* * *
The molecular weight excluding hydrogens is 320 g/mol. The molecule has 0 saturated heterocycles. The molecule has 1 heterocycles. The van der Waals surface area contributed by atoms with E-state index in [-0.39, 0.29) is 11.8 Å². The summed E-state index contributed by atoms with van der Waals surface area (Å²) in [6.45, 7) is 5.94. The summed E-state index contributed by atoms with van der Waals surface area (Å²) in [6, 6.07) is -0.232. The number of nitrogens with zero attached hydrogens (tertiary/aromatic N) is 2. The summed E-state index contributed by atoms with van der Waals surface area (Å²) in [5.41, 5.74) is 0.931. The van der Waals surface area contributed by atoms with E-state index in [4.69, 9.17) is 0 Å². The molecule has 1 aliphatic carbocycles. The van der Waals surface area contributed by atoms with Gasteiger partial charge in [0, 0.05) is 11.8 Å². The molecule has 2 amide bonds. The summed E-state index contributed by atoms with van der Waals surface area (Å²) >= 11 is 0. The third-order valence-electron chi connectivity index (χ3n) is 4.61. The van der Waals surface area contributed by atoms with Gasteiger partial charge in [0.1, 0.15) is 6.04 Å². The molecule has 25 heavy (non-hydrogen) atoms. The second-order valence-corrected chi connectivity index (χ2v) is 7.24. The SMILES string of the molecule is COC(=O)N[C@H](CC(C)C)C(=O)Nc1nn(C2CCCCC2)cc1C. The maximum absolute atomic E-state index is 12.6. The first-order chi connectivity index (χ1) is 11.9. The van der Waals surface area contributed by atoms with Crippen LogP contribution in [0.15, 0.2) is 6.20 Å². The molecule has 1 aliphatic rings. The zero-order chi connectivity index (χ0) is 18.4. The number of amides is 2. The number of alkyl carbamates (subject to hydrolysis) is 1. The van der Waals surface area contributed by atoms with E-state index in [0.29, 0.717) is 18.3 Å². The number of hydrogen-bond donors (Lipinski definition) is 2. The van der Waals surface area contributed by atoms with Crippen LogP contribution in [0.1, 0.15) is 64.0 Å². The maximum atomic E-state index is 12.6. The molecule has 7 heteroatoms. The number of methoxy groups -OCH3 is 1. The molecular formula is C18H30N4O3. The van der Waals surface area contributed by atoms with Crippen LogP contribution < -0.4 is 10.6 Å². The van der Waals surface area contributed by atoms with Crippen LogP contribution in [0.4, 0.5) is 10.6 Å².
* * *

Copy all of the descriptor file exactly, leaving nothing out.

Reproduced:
The molecular weight excluding hydrogens is 320 g/mol. The molecule has 0 saturated heterocycles. The molecule has 1 heterocycles. The van der Waals surface area contributed by atoms with E-state index in [-0.39, 0.29) is 11.8 Å². The summed E-state index contributed by atoms with van der Waals surface area (Å²) in [6.45, 7) is 5.94. The summed E-state index contributed by atoms with van der Waals surface area (Å²) in [6, 6.07) is -0.232. The number of nitrogens with zero attached hydrogens (tertiary/aromatic N) is 2. The summed E-state index contributed by atoms with van der Waals surface area (Å²) in [5.41, 5.74) is 0.931. The van der Waals surface area contributed by atoms with E-state index in [4.69, 9.17) is 0 Å². The molecule has 1 aliphatic carbocycles. The van der Waals surface area contributed by atoms with Gasteiger partial charge in [0, 0.05) is 11.8 Å². The molecule has 2 amide bonds. The summed E-state index contributed by atoms with van der Waals surface area (Å²) >= 11 is 0. The third-order valence-electron chi connectivity index (χ3n) is 4.61. The van der Waals surface area contributed by atoms with Gasteiger partial charge in [0.1, 0.15) is 6.04 Å². The molecule has 25 heavy (non-hydrogen) atoms. The second-order valence-corrected chi connectivity index (χ2v) is 7.24. The SMILES string of the molecule is COC(=O)N[C@H](CC(C)C)C(=O)Nc1nn(C2CCCCC2)cc1C. The maximum absolute atomic E-state index is 12.6. The first-order chi connectivity index (χ1) is 11.9. The van der Waals surface area contributed by atoms with Crippen LogP contribution in [0.15, 0.2) is 6.20 Å². The molecule has 1 aliphatic rings. The zero-order chi connectivity index (χ0) is 18.4. The number of amides is 2. The number of alkyl carbamates (subject to hydrolysis) is 1. The van der Waals surface area contributed by atoms with E-state index in [0.29, 0.717) is 18.3 Å². The number of hydrogen-bond donors (Lipinski definition) is 2. The van der Waals surface area contributed by atoms with Crippen LogP contribution in [0.1, 0.15) is 64.0 Å². The maximum atomic E-state index is 12.6. The molecule has 7 heteroatoms. The number of methoxy groups -OCH3 is 1. The molecular formula is C18H30N4O3. The van der Waals surface area contributed by atoms with Crippen LogP contribution < -0.4 is 10.6 Å². The van der Waals surface area contributed by atoms with Crippen LogP contribution in [0.4, 0.5) is 10.6 Å².